- ItemGreensgrow Garden Activities: Engaging urban youth in experiential environmental learning(2021) Kane, Alex; Grossman, Sara J.; DeBrito, MegGreensgrow is an urban farm located in Philadelphia whose mission is to provide an essential connection to food and nature in an urban community, connecting wellness through green space and promoting the greening of Philadelphia's homes and gardens. As they grow and develop as a non-profit, they are seeking to build more extensive educational opportunities at their farm. This project builds off a previous work creating activities for a somatic curriculum for Greensgrow. Last semester, three environmental studies seniors created 8 activities, to which we will add 15 more to create a more comprehensive booklet for Greensgrow to run activities starting in fall 2021. Through this work, we hope to connect urban-living students with nature, expanding their knowledge of and connection to the land. Through movement-based activities, students will gain a greater understanding of a variety of environmental topics such as pollination, water, plant identification/characteristics, and more. Ultimately, students should feel empowered and passionate about making their urban environments more green and connected with nature.
- ItemImaging Calamites: Methodologies of Investigating Carboniferous Period Plant Hydraulics(2023) Mamlin, Charles B.; Wilson, JonathanAnthropogenic climate change poses an imminent threat to humanity, and understanding how plants contribute to global climate homeostasis is paramount to mediating the effects of such change both today and for the future. Paleobotanical study, although largely undiscussed in modern discourse surrounding climate change, can provide key insights into how plants have uniquely acted as an interface between the biosphere and planetary environments throughout history. Extinct plants’ anatomical structures supply a window into the evolution of plant-level morphological traits, and environmental and climatic feedbacks through time. Measuring the dimensions of water transport cells (xylem) in extinct plants allows for the study of past hydraulic strategies, and yields insights into the history of how plant communities have responded to past episodes of climate change. During this project, we delve into the methodologies behind investigating the critical role that plant physiology has played in different planetary feedbacks throughout time. A subperiod of the Carboniferous Period — the Pennsylvanian SubPeriod (323–299 million years ago) — is of particular interest because this time period featured low concentrations of atmospheric carbon dioxide that resulted from atypical rates of organic carbon sequestration. Using light microscopy and scanning electron microscopy (SEM), we image the water transport cells of an extinct genus of Carboniferous land plant that was characteristic to swamp ecosystems and closely related to modern horsetails: Calamites. Comparing the anatomy of Calamites and other extinct taxa to modern structures can provide important context for the examination of how terrestrial plants adapt to environmental stress. These high-resolution images further illustrate the water transport morphology of Calamites at a cellular level, revealing details about its subcellular composition that can advance understanding of their ecological roles during a time of extreme climate change.
- Item“It’s the Pits!”: Imaging of Lepidophloios and Lepidodendron, Arborescent Lycopsid Tracheids(2023) Culton, Ella; Wilson, JonathanThe arborescent lycopsids Lepidophloios and Lepidodendron dominated the Middle-Pennsylvanian period, emblematic of the adaptations and vascular structure which allowed the tree lycopsids to thrive until the climatic shift of the Westphalian, bringing rise to the tree ferns. This study analyzed Lepidophloios specimen (West Mineral, KS) and an Unknown specimen (United Kingdom) using acid maceration, light microscopy, and scanning electron microscopy (SEM). Unexpectedly, the Lepidophloios specimen yielded many tracheid segments with circular border pits, rather than the anticipated scalariform pits. The Unknown specimen, which remains unidentified, yielded several promising fragments of scalariform pits. Under the scanning electron microscope only one scalariform pit was successfully identified and photographed. The tutorial and imagery developed from this study will contribute to future research of Lepidophloios and modelling the hydraulic conductance of arborescent lycopsids from the Carboniferous period.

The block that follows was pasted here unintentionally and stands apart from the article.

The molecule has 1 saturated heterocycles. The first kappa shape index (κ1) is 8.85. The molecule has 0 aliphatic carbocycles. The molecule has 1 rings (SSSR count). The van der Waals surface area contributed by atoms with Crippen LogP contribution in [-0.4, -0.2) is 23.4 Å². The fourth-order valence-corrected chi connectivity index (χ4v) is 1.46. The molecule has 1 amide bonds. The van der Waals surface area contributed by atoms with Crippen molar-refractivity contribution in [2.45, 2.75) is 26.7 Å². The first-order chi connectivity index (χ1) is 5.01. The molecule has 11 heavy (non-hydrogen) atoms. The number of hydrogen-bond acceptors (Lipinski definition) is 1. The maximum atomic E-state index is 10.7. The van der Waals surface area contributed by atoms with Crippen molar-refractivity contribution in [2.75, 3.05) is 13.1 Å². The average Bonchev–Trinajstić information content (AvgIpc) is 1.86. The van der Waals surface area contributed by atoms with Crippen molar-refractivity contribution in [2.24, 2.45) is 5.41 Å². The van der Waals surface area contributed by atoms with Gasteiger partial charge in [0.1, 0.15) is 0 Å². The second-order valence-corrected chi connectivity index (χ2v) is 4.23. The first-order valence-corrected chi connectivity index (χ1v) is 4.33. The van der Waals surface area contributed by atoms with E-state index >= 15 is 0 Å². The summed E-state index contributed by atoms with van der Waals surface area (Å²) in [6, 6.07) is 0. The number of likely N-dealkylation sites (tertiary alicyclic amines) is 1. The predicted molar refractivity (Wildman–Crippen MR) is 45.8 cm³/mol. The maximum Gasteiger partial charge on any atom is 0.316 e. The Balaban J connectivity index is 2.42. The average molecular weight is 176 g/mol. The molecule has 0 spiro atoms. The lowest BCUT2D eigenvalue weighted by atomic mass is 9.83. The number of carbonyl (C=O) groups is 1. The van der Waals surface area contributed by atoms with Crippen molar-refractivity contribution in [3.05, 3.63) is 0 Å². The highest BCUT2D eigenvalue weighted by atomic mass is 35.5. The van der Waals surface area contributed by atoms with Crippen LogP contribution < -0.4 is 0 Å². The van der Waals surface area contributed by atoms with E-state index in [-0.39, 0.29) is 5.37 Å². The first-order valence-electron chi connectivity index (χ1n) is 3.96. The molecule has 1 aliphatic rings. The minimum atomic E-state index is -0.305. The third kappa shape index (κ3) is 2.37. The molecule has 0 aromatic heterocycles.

- ItemReturning the People to the land: An Exploration of Black Americans’ relation to the natural world in the past and present(2023) Graham, Ebony; Young, TaliaThis paper explores the relationship of Black Americans toward natural outdoor spaces, what histories and dynamics have informed this relationship, and exploring ways in which this relationship influences our foodways and culinary cultures. In this paper, I explore Black folks’ relationship with land before colonization and enslavement, examples of the systematic disenfranchisement of Black people from the natural world by white people, and Black resilience to this systematic disenfranchisement by returning to the land and embracing creativity in the cultivation and cooking of homegrown diasporic ingredients.
- ItemValuing Sustainable Change: a case study of the integration of sustainable business practices in a small-scale juice bar(2020) Reese, Kaitlin; Dhillon, Carla MayWhile sustainable business development is one viable approach for mitigating environmental crises, there are many questions of how realistic this approach is and whether or not sustainable development is a substantial enough solution. One of the obstacles that the success of sustainable development faces is getting businesses to adopt and invest in sustainable practices. This paper examines how businesses can become more sustainable and how the effect of these changes can be measured. A comparative study of the existing certifications surrounding sustainable practices in businesses highlights the variety between the certifications, the intensity of the certification processes, and other details such as associated fees. The knowledge gained from our review of certification systems was applied to the case study of a small-scale juice bar, The Juice Laundry, which has taken steps towards integrating sustainable practices into their business model. Investigating the extent of The Juice Laundry's sustainable choices, as well as the way that they communicate their values and practices to consumers, revealed that the company is very transparent about their business model but does not typically produce data that explains the positive impact of their practices. Further research is warranted on how sustainable business endeavors collect and distribute information to consumers.